Burnes Home Accents to Cut Waste by One-Fourth, Finds New Use for Sawdust

Burnes Home Accents to Cut Waste by One-Fourth, Finds New Use for Sawdust

Photo frame maker Burnes Home Accents is taking the sawdust waste from its manufacturing and turning it into materials that end up back in photo frames. Reusing sawdust is one way Burnes plans to cut the amount of waste it sends to landfill by 25 percent within the next two years.

Burnes, which also makes photo albums and storage products, started its environmental initiative a year ago with plans to reevaluate its product materials, designs, shipping and manufacturing.

The company is using its manufacturing facility in Durango, Mexico, to test some of its new practices. Burnes fully owns the Durango site, and has plants in Asia that it runs in partnerships with other companies. If the manufacturing processes turn out to be viable, the company hopes to implement them at its other production sites.

Burnes collects sawdust produced from the cutting process at the Durango facility, sells the sawdust to a supplier that turns it into fiberboard, and buys the fiberboard to turn it into the backing of photo frames and other products. The company has also been buying waste pieces of wood from furniture makers to turn into frames.

Another way Burnes is trying to prevent waste is by reducing the amount of items damaged during shipping. The company is experimenting with how to reduce or change packaging while keeping products from breaking. "It's a delicate balance because you don't want to overuse packing materials," said Mike Kirkland, vice president of marketing. "But if a product arrives and it's broken, you've wasted all the energy and materials that went into it." The company has lowered the damage rate for its 11"x14" frame from 40 percent to 4 percent, although by strengthening corrugated boxes, using a higher-grade glass in the frame and adding foam packaging between the items.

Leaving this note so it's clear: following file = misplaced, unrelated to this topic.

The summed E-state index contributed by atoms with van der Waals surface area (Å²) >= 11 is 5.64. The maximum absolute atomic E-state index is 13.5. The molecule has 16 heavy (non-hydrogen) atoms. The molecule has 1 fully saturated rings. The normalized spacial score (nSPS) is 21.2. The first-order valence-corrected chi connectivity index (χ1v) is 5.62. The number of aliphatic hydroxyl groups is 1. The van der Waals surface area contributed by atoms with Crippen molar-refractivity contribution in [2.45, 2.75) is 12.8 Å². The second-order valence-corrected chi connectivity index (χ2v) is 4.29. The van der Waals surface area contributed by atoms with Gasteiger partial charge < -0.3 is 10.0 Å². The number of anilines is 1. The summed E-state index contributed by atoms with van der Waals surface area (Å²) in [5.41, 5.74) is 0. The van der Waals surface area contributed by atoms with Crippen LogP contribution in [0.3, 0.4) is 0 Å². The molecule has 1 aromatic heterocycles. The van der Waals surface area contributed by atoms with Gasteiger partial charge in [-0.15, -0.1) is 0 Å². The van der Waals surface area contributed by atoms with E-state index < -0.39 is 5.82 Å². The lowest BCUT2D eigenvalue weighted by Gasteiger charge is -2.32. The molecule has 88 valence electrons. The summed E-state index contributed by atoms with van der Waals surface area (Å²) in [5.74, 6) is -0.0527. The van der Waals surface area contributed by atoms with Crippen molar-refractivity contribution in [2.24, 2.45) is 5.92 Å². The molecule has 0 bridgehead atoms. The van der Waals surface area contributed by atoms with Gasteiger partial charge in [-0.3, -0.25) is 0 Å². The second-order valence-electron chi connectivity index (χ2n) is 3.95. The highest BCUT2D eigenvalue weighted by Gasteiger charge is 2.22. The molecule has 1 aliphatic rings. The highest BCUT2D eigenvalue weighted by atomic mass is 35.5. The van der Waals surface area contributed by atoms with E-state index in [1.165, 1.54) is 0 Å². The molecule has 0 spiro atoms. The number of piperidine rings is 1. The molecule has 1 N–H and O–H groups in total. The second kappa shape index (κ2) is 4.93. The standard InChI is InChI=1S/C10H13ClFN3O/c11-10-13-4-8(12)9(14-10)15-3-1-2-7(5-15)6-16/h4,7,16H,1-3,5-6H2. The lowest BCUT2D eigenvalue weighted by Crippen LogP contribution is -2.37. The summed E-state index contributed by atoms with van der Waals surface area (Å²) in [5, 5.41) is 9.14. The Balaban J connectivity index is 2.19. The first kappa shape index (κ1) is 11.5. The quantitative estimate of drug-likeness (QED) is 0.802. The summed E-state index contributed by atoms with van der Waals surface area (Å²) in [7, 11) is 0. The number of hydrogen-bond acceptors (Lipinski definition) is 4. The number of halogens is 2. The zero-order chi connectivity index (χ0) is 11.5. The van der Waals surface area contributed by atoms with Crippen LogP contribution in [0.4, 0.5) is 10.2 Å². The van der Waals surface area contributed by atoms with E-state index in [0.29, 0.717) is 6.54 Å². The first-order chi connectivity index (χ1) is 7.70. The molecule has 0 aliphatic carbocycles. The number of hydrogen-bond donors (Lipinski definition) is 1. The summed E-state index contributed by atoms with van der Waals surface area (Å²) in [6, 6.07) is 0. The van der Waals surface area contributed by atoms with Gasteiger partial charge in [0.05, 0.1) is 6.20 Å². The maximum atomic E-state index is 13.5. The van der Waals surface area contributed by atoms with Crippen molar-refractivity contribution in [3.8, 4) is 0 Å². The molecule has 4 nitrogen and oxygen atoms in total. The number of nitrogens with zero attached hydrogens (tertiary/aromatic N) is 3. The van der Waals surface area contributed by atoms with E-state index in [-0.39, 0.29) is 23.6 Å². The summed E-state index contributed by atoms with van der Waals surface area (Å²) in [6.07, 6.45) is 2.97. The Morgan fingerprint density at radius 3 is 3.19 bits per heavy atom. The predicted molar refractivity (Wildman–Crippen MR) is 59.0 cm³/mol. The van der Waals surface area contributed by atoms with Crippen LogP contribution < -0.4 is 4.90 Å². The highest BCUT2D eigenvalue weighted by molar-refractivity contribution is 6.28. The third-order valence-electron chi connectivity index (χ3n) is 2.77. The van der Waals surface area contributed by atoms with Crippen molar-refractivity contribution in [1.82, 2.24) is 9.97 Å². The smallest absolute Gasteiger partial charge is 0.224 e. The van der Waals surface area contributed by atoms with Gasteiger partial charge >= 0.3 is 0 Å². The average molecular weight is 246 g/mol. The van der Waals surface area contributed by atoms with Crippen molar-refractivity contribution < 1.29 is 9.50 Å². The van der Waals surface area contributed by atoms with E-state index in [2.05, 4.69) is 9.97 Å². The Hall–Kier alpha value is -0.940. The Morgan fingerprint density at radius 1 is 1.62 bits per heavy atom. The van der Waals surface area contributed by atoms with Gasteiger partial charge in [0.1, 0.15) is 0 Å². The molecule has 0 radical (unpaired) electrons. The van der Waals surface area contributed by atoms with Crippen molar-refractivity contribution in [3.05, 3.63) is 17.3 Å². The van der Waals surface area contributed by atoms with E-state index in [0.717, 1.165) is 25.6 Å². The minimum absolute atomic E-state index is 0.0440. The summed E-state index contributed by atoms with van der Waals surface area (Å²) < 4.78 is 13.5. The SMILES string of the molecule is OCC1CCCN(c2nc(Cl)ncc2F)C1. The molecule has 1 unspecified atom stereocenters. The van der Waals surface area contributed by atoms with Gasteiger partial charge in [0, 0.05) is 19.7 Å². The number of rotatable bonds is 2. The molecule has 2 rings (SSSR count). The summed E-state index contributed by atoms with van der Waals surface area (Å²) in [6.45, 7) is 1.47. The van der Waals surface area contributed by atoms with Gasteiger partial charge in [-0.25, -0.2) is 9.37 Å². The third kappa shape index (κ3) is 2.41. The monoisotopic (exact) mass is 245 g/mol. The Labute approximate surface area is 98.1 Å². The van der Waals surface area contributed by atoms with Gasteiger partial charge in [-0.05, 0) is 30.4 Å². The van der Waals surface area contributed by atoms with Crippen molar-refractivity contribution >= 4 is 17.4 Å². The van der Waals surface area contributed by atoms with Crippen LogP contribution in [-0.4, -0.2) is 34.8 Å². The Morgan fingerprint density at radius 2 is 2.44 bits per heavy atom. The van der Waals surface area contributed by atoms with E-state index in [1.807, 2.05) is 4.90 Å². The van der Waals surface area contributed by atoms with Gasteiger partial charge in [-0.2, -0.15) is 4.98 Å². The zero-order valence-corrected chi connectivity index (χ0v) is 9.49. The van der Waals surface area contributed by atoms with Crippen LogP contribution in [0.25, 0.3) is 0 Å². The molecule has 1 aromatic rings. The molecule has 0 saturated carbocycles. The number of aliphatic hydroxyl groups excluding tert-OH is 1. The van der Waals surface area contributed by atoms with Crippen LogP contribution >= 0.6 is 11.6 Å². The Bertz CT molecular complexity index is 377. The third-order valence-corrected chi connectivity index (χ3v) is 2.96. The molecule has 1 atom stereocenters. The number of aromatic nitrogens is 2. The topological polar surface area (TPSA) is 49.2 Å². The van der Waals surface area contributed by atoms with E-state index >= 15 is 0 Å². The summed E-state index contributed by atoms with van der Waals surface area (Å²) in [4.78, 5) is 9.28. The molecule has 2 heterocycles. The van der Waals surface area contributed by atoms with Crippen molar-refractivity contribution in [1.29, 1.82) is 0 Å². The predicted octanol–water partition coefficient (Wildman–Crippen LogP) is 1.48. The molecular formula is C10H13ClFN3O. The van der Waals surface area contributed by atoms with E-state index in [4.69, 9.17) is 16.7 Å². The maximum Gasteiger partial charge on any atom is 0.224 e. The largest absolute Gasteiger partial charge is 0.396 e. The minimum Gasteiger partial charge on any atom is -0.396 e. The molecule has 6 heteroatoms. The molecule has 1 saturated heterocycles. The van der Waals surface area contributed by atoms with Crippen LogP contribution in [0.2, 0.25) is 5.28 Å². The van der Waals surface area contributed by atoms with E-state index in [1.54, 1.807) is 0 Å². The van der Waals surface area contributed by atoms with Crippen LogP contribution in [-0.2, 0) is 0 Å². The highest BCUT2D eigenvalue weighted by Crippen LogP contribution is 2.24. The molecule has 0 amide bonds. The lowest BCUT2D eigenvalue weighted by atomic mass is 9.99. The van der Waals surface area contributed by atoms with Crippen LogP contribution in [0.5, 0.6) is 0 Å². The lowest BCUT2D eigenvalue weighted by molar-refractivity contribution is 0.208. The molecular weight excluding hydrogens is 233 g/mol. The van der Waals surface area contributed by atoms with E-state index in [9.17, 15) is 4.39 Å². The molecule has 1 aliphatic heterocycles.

Burnes has also released a line of photo frames called Decor Essentials that are made with a variety of post-consumer plastic and wood reclaimed from buildings, bridges and shipping pallets. Some of the wood Burnes uses in other products comes from Forest Stewardship Council certified sources, and Burnes is in the process of seeking Chain of Custody certification from the FSC.